Focus: Smith and Robbie zing but the plot falls flat

Will Smith is a movie star. An A-lister. Granted he’s been off his game lately, but he’s not done with the box office yet. And Margot Robbie is a rising talent and undeniably one of the most beautiful actresses working today. Sticking the two of them together in a caper about con artists seems like a good idea on paper. They can both hold the screen and chances are they’ll have good chemistry. If you can sense a but coming that’s because there is – and more than one in fact.

Films about conning are notoriously tricky these days, probably because as an audience we’ve seen it all before and this one goes to great lengths to spell out every con just in case you miss anything. ‘Remember, it’s all about focus’, Smith’s legendary con artist Nicky explains, showing raw talent Jess (Robbie) how it’s done in an early scene. ‘You focus here whilst I steal from here’, he teaches her as they dance round each other. She’s hooked. Talk about smooth criminal.

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With this sophisticated, knowledgeable guy and the raw, sassy girl you’ve got a tale that’s been told plenty of times before – often in a better way too. The Oceans films spring to mind, as does Confidence, a lesser known one with Ed Burns, Rachel Weisz and Dustin Hoffman. Maybe the film is called Focus because our focus is drawn towards thinking this is about conning when actually that’s a backdrop and the filmmakers are more interested in the romance to drive the whole thing along. In that sense also reminds me of Mr & Mrs Smith and Out of Sight.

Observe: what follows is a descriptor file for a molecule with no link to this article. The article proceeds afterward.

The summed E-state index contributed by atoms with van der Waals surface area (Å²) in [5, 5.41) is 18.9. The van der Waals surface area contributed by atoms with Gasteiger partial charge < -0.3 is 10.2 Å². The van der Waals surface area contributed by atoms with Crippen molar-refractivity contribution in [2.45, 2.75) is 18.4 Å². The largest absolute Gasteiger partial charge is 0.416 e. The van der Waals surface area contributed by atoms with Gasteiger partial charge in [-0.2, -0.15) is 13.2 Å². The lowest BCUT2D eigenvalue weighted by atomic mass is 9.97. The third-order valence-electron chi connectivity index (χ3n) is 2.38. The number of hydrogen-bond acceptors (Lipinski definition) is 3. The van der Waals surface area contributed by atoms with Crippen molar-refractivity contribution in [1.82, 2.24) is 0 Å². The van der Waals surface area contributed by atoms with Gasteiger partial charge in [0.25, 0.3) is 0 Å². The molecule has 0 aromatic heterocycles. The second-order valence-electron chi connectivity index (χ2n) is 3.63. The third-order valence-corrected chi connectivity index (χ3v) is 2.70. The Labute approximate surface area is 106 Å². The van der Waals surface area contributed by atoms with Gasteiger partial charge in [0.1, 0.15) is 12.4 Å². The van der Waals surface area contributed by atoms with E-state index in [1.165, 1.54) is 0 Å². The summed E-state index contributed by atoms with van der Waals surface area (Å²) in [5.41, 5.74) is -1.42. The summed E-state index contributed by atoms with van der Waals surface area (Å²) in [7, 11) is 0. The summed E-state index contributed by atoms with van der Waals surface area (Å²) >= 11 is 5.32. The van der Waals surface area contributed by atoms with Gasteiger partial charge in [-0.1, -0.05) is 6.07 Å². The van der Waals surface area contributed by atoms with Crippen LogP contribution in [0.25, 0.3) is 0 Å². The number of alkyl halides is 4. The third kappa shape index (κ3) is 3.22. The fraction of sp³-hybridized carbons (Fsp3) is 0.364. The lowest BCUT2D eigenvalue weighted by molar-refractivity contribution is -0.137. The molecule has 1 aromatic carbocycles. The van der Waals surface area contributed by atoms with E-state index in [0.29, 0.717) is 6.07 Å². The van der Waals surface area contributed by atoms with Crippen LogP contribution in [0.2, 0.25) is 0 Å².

Plot wise it’s fairly light. Maybe light is the wrong word, predictable or pedestrian is more on the money. What we have is guy meets girl, guy teaches girl a few things and cuts her loose (not before falling for her). Guy meets girl again on a job, she causes him to lose ‘focus’ and things don’t go to plan.

Sound familiar?

There’s nothing wrong with telling the same story again, but you’ve got to put a new spin on it. Here, writer-directors John Requa and Glenn Ficarra (who last gave us Crazy Stupid Love in 2011) don’t really push the envelope at all. You’ve got Will Smith as your lead, test his mettle. His character, Nicky, is supposed to be a legendary con artist yet the situations he finds himself in never feel that dangerous or mentally challenging. What he needed was a proper adversary, perhaps some other criminal who he’s wronged in the past or stolen his girl… or something.